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Case Report

Frequency and Medical Management of Esophageal Perforation After Pneumatic Dilatation in Achalasia

Gershman, George; Ament, Marvin E.; Vargas, Jorge

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Journal of Pediatric Gastroenterology & Nutrition: November 1997 - Volume 25 - Issue 5 - p 548-553
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Pneumatic dilatation (PD) has been successfully used for treatment of achalasia in adults and children (1-10). The goal of the procedure is the improvement of esophageal clearance by forceful partial rupture of the lower esophageal sphincter (LES). A recognized complication of the procedure is esophageal perforation (EP).

The reported frequency of EP caused by the pneumatic dilatation procedure in achalasia in adults varies from 0% to 18% (4,5,11-16) but in most series does not exceed 5%. The standard of practice has been to manage these perforations with surgical closure, even though there is clinical experience to support medical management (15,17-22). We report three cases of successful medical management of esophageal perforation after PD in children with achalasia.

Between 1981 and 1996, 44 PD procedures were performed as primary treatment of achalasia in 22 children with ages ranging from 16 months to 18 years. Six additional dilatations were done for recurrent symptoms after a Heller myotomy with or without a Nissen fundoplication (4 and 2 patients, respectively). Esophageal perforation occurred in 3 of our 50 procedures (6%).


Case 1

The first patient was a 3.5-year-old boy in whom achalasia was diagnosed at 18 months of age, based on a history of vomiting after coughing, which began at 11 months of age; a positive family history of achalasia (his older sister underwent a Heller myotomy with a loose fundoplication when she was 11 years old; parents are first cousins) and characteristic findings in an upper gastrointestinal series, which showed a mildly dilated esophagus with tertiary contractions and delayed esophageal emptying through a tapered distal esophagus. An upper gastrointestinal endoscopy showed no evidence of esophagitis or stricture.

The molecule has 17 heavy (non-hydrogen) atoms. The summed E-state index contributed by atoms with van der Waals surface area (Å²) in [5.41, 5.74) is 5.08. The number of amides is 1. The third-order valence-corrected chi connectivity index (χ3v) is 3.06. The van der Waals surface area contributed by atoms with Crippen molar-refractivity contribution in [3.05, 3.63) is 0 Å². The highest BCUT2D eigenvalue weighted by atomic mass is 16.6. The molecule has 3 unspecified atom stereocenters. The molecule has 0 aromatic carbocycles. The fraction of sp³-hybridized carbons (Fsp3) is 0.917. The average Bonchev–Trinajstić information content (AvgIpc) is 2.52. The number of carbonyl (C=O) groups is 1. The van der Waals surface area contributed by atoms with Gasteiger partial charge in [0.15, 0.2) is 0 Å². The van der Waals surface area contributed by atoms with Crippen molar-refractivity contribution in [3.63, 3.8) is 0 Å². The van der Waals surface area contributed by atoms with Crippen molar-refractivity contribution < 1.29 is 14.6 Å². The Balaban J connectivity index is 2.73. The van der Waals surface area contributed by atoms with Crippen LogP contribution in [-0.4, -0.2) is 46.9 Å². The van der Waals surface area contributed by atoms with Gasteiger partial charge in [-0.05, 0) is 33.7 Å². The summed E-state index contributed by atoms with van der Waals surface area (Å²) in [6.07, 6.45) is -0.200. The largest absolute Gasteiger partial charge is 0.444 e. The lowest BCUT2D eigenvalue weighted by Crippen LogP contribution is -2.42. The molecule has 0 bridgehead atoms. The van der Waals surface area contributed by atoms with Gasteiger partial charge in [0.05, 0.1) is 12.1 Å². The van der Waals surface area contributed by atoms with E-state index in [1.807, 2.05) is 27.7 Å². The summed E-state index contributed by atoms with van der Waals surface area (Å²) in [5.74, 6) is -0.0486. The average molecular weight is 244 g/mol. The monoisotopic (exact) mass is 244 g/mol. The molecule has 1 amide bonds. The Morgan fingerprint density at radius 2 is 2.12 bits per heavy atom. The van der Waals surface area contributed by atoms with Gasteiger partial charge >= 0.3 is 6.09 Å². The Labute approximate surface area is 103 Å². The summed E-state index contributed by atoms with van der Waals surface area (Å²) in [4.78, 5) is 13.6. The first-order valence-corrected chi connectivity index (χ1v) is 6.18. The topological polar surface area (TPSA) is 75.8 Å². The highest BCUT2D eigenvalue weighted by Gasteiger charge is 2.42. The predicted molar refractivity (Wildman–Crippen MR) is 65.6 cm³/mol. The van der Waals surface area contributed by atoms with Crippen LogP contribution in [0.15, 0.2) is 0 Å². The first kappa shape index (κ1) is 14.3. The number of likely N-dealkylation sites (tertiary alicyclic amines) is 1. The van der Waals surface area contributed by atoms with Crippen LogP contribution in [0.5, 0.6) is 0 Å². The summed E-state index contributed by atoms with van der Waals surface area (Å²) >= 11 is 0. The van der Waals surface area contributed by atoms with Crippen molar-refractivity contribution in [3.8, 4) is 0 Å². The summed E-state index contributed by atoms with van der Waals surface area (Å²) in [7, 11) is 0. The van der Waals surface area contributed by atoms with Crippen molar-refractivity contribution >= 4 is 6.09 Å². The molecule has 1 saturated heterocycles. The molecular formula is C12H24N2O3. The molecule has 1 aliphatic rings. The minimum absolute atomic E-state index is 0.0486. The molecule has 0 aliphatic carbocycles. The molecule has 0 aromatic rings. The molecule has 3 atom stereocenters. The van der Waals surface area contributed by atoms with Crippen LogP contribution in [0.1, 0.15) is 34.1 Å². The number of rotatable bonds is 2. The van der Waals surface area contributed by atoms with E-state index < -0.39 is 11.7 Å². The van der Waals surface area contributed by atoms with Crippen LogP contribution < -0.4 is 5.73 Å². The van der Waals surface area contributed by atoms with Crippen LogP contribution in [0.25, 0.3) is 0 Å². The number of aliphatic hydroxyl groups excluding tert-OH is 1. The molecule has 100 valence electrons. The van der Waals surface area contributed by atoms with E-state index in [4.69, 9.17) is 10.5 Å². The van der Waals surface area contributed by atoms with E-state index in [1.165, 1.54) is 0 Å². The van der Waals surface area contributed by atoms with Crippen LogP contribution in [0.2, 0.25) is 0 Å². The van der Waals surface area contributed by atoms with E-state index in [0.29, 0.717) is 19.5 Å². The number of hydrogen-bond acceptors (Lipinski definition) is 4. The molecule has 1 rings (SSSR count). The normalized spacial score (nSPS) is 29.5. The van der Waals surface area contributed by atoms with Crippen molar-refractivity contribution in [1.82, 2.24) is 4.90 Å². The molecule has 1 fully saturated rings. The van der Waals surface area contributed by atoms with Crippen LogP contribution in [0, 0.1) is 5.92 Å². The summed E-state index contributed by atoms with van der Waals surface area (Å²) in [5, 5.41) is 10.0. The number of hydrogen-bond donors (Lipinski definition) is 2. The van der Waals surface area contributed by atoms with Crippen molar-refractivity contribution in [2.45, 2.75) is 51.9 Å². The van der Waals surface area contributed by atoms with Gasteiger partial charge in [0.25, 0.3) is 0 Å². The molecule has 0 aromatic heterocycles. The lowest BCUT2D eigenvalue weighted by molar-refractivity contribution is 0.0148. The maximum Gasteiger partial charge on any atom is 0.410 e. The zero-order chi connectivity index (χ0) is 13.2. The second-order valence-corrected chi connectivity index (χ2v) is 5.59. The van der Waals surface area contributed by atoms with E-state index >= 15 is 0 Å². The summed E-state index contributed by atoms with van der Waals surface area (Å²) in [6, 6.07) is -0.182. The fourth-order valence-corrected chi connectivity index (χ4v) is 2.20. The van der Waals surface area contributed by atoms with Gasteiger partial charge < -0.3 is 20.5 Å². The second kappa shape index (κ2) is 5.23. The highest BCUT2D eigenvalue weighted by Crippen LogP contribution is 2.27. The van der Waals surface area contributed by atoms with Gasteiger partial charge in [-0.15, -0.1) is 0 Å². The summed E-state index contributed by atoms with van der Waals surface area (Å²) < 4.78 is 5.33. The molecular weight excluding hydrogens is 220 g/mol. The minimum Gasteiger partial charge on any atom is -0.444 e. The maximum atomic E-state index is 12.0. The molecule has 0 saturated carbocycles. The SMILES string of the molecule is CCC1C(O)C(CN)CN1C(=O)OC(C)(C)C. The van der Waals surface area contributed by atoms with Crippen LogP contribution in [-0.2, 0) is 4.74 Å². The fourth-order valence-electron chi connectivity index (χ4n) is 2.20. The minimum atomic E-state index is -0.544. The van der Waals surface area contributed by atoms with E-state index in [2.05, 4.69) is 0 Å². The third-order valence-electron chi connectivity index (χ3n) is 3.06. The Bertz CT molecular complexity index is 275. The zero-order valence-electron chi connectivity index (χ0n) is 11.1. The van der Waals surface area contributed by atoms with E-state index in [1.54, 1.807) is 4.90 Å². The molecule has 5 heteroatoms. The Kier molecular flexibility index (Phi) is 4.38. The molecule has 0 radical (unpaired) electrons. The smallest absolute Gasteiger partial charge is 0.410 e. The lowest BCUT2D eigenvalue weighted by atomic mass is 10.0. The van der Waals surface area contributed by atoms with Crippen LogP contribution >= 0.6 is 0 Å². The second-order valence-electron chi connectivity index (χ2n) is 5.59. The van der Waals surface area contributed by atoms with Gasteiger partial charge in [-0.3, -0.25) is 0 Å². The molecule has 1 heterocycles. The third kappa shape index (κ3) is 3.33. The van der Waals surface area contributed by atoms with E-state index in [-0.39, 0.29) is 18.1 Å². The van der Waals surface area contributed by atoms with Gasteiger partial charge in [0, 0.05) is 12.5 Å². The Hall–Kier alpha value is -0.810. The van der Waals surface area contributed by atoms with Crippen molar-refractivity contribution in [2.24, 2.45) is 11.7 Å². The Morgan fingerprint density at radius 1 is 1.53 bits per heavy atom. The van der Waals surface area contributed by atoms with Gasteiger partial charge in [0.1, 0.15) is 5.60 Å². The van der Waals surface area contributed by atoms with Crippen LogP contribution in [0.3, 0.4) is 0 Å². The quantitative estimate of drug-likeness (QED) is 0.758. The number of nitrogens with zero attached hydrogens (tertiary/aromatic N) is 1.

At the time of diagnosis the patient underwent esophageal dilatation elsewhere using Fogarty catheters sizes 5 through 10 mm. One year later his symptoms recurred and he was referred to our hospital for pneumatic dilatation. The first PD has been done under general anesthesia using a Rigiflex (Microvasive, Milford, MA, U.S.A.) 30-mm dilator with 12 psi pressure for 1 minute, repeated twice. A small amount of blood was seen on the dilator. Endoscopy after dilatation revealed a few superficial abrasions without active bleeding. During fluoroscopy, dilute Gastrografin (Bracco Diagnostics, Princeton, NJ, U.S.A.) was injected through the esophageal tube. There was no evidence of extravasation or mucosal tear. The patient tolerated the procedure well.

His symptoms did not improve and he underwent PD again within 2 weeks of the first procedure. The second procedure was done with a Rigiflex 35-mm dilator using 10 psi for 1 minute, repeated twice.

Mild bleeding from small erosions were seen on esophagoscopy but no free mediastinal air or extravasation of Gastrografin from the distal esophagus was found during fluoroscopy or on esophagogram. The only positive finding was a small outpouching of the distal esophagus caused by either mucosal tear or supporting muscle layers (Fig. 1). During recovery, the patient complained of mild pain substernally and vomited twice, the first time with a small amount of blood. He was admitted for observation: Oral feeding was not allowed, and he received intravenous hydration and intravenous penicillin 312.5 mg every 6 hours. The patient remained afebrile but was irritable overnight. In the morning he was asymptomatic. However, a repeat chest film was interpreted as positive for a small amount of air adjacent to the esophageal wall. A few hours later he developed fever to 39.5 °C, and mediastinal air was diagnosed. An esophagogram showed significant extravasation of Gastrografin (Fig. 2).

The patient was given total parenteral nutrition for 10 days with Ranitidine to minimize acid secretion. Triple antibiotics: metronidazole 125 mg every 6 hours, gentamycin 25 mg every 8 hours, and mezlocillin 850 mg every 6 hours were given to sterilize the mediastinum. Substernal pain and fever ceased in 24 and 48 hours, respectively. Leukocytosis (12.6 × 103) reverted to normal levels on the third day of treatment. Repeat chest film on the second day of admission showed bilateral, increased density in the lung base and right pleural effusion. Three days later these findings had resolved.

Complete healing of the esophageal perforation was documented by esophagogram on the ninth day of the hospital stay (Fig. 3).

Case 2

The second patient was an 18-year-old male with a 10-month history of dysphagia for solids. He described a feeling of food getting stuck in his midchest when he swallowed. His previous medical history was significant for pneumonia at 11 and 13 years of age. The family history was remarkable for esophageal carcinoma in the paternal grandfather.

His initial evaluation for dysphagia was done at an outside hospital and results showed mild narrowing of the distal esophagus above the gastroesophageal junction without endoscopic or histologic evidence of inflammation or tumor. During the same endoscopic procedure the patient underwent esophageal dilatation using a 50 French Maloney dilator. Results of a subsequent motility study showed esophageal spasm with partial relaxation of the lower esophageal sphincter with swallowing and a hypertensive LES. The patient was given one tablet of Procardia 1 10 mg, twice daily, with a good initial response. Subsequently, his symptoms returned and progressed despite increasing doses of Procardia 10 mg t.i.d.